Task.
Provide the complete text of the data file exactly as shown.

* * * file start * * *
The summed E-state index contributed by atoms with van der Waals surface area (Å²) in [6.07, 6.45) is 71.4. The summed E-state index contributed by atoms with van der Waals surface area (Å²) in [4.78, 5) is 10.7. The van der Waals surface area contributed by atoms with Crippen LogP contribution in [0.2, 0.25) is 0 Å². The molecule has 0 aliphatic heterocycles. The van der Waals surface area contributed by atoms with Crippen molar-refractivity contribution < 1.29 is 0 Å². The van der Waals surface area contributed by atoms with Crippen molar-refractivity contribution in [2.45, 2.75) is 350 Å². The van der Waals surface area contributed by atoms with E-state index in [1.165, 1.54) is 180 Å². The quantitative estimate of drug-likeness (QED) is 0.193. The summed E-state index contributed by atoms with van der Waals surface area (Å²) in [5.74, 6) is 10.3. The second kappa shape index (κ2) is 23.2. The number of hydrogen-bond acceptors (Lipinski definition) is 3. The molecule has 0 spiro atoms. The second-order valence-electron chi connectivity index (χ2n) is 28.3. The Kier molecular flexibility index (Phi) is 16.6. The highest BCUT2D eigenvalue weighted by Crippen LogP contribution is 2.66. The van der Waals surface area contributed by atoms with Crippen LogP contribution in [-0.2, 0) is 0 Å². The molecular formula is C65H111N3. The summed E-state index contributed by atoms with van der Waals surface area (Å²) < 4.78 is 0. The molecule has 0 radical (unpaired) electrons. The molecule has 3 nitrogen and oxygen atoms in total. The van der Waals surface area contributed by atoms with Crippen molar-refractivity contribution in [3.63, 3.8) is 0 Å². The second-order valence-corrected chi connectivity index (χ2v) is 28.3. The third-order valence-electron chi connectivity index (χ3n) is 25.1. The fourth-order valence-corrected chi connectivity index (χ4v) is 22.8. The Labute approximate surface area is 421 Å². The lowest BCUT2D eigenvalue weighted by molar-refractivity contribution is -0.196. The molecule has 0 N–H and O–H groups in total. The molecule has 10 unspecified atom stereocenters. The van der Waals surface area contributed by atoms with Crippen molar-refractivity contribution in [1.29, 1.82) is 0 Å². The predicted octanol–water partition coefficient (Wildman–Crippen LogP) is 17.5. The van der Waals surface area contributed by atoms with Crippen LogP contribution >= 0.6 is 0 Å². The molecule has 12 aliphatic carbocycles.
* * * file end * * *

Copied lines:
The summed E-state index contributed by atoms with van der Waals surface area (Å²) in [6.07, 6.45) is 71.4. The summed E-state index contributed by atoms with van der Waals surface area (Å²) in [4.78, 5) is 10.7. The van der Waals surface area contributed by atoms with Crippen LogP contribution in [0.2, 0.25) is 0 Å². The molecule has 0 aliphatic heterocycles. The van der Waals surface area contributed by atoms with Crippen molar-refractivity contribution < 1.29 is 0 Å². The van der Waals surface area contributed by atoms with Crippen molar-refractivity contribution in [2.45, 2.75) is 350 Å². The van der Waals surface area contributed by atoms with E-state index in [1.165, 1.54) is 180 Å². The quantitative estimate of drug-likeness (QED) is 0.193. The summed E-state index contributed by atoms with van der Waals surface area (Å²) in [5.74, 6) is 10.3. The second kappa shape index (κ2) is 23.2. The number of hydrogen-bond acceptors (Lipinski definition) is 3. The molecule has 0 spiro atoms. The second-order valence-electron chi connectivity index (χ2n) is 28.3. The Kier molecular flexibility index (Phi) is 16.6. The highest BCUT2D eigenvalue weighted by Crippen LogP contribution is 2.66. The van der Waals surface area contributed by atoms with Crippen LogP contribution in [-0.2, 0) is 0 Å². The molecular formula is C65H111N3. The summed E-state index contributed by atoms with van der Waals surface area (Å²) < 4.78 is 0. The molecule has 0 radical (unpaired) electrons. The molecule has 3 nitrogen and oxygen atoms in total. The van der Waals surface area contributed by atoms with Crippen molar-refractivity contribution in [3.63, 3.8) is 0 Å². The second-order valence-corrected chi connectivity index (χ2v) is 28.3. The third-order valence-electron chi connectivity index (χ3n) is 25.1. The fourth-order valence-corrected chi connectivity index (χ4v) is 22.8. The Labute approximate surface area is 421 Å². The lowest BCUT2D eigenvalue weighted by molar-refractivity contribution is -0.196. The molecule has 0 N–H and O–H groups in total. The molecule has 10 unspecified atom stereocenters. The van der Waals surface area contributed by atoms with Crippen molar-refractivity contribution in [1.29, 1.82) is 0 Å². The predicted octanol–water partition coefficient (Wildman–Crippen LogP) is 17.5. The van der Waals surface area contributed by atoms with Crippen LogP contribution >= 0.6 is 0 Å². The molecule has 12 aliphatic carbocycles.